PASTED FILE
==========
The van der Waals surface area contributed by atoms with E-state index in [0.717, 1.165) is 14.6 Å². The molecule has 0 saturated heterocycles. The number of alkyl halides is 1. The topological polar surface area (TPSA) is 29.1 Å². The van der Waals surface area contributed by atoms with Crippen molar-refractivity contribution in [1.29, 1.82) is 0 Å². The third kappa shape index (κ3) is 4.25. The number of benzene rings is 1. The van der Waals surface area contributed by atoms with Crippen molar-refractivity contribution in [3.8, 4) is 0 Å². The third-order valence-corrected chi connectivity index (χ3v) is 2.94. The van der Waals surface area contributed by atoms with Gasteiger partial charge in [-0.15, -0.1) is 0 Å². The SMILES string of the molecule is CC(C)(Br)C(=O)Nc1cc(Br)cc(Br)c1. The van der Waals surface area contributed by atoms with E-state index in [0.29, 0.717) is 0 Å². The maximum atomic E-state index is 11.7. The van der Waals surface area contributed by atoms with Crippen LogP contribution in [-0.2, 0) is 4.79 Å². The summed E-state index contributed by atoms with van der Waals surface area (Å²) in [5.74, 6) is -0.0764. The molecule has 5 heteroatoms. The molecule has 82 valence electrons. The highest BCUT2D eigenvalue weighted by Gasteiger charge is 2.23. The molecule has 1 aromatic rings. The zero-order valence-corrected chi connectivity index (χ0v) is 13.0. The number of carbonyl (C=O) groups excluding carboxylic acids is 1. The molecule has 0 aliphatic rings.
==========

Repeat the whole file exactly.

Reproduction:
The van der Waals surface area contributed by atoms with E-state index in [0.717, 1.165) is 14.6 Å². The molecule has 0 saturated heterocycles. The number of alkyl halides is 1. The topological polar surface area (TPSA) is 29.1 Å². The van der Waals surface area contributed by atoms with Crippen molar-refractivity contribution in [1.29, 1.82) is 0 Å². The third kappa shape index (κ3) is 4.25. The number of benzene rings is 1. The van der Waals surface area contributed by atoms with Crippen molar-refractivity contribution in [3.8, 4) is 0 Å². The third-order valence-corrected chi connectivity index (χ3v) is 2.94. The van der Waals surface area contributed by atoms with Gasteiger partial charge in [-0.15, -0.1) is 0 Å². The SMILES string of the molecule is CC(C)(Br)C(=O)Nc1cc(Br)cc(Br)c1. The van der Waals surface area contributed by atoms with E-state index in [0.29, 0.717) is 0 Å². The maximum atomic E-state index is 11.7. The van der Waals surface area contributed by atoms with Crippen LogP contribution in [-0.2, 0) is 4.79 Å². The summed E-state index contributed by atoms with van der Waals surface area (Å²) in [5.74, 6) is -0.0764. The molecule has 5 heteroatoms. The molecule has 82 valence electrons. The highest BCUT2D eigenvalue weighted by Gasteiger charge is 2.23. The molecule has 1 aromatic rings. The zero-order valence-corrected chi connectivity index (χ0v) is 13.0. The number of carbonyl (C=O) groups excluding carboxylic acids is 1. The molecule has 0 aliphatic rings.